In this lighthearted graphic novel hybrid, Max wants nothing more than to be a knight! He soon gets his chance when his Uncle Budrick is kidnapped by the cruel King Gastley. Joined by a band of brave adventurers – the Midknights – Max sets out on a thrilling quest to save Uncle Budrick and restore the realm of Byjovia to its former high spirits! If you love this one, check out the sequel, Battle of the Bodkins.

Grades Fifth to Eighth

The Line Tender Written by Kate Allen
Summer in her hometown of Rockport, MA, changes drastically for Lucy when a local fisherman accidentally catches a great white shark. Suddenly, Lucy is confronted by images of her late mother, a marine biologist who specialized in sharks. This sends her on a journey of science and self-discovery. Since her father is always working, Lucy must navigate these strange waters with just her best friend Fred by her side. Lucy’s story is one of redemption, not just for her, but for those around her, especially the people whom she cares about the most.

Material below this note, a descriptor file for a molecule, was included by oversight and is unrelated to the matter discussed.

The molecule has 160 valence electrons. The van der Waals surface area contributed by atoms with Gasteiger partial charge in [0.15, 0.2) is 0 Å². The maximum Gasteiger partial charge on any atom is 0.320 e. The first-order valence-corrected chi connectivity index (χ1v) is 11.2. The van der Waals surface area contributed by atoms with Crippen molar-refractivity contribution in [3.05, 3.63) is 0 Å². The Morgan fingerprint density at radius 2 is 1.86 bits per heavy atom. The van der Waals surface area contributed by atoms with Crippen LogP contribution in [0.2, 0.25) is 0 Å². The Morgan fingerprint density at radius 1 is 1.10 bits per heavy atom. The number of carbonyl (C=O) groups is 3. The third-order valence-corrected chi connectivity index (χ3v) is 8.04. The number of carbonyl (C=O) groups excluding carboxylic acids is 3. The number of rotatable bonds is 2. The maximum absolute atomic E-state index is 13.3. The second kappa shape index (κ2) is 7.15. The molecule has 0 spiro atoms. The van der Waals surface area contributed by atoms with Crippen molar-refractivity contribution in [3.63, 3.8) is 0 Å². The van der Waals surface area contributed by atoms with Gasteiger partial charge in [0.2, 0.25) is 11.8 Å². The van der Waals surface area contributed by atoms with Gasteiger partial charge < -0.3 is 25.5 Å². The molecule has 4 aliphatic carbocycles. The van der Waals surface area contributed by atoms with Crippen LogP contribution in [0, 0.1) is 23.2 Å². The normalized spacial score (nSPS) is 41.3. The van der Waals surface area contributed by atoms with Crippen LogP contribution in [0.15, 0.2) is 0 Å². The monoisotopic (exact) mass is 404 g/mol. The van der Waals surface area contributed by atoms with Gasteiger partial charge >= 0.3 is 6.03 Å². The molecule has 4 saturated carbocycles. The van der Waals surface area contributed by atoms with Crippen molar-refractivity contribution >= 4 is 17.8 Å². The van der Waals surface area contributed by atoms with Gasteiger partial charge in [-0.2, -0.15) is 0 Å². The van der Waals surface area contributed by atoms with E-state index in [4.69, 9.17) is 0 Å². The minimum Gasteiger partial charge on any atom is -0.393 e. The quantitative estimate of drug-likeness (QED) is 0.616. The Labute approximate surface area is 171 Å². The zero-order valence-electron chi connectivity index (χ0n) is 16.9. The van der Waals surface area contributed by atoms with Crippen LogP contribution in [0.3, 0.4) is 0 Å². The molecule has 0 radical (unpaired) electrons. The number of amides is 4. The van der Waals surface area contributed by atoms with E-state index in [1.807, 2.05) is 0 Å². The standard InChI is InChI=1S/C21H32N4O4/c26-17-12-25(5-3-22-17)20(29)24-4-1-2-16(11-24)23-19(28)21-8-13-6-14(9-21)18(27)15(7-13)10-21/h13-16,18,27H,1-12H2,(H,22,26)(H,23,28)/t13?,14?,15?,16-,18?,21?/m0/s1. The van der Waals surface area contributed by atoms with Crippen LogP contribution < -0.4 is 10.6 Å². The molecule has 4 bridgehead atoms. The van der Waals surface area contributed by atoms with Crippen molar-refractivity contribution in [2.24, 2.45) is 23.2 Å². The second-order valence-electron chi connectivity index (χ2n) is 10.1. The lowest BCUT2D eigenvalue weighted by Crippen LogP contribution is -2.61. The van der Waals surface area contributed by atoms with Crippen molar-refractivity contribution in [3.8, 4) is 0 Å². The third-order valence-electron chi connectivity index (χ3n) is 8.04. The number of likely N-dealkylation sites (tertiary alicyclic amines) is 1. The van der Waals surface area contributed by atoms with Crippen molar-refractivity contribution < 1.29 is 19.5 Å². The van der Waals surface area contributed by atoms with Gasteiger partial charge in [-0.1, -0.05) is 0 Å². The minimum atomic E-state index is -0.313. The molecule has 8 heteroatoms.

All Thirteen: The Incredible Cave Rescue of the Thai Boys’ Soccer Team Written by Christina Soontornvat
This fascinating account of the most ambitious cave rescue in history is great for kids who have graduated from the I Survived Series. Even though we know that the boys were rescued, the narrative is suspenseful and creates a book that is hard to put down. The attempts from international rescue teams, including US Navy Seals, are explained in great detail. There are photos, maps, sidebars, scientific explanations, and graphics to help understand what the boys were going through. Anyone who enjoys reading about how people can rise to heroism during times of crisis will find this book a good choice.

When it comes to your own family book challenge, don’t close the book when you are done reading it. According to Justine Bruyere, PhD, and former elementary school teacher and frequent lecturer at Vanderbilt University, “The text is a springboard for everything else.”

Consider reading the same book together again then ask your child “Close your eyes and imagine you are one of the other characters…what would you do?” As a family activity, you can help turn reading into a fun endeavor that your kids will look forward to in their free time.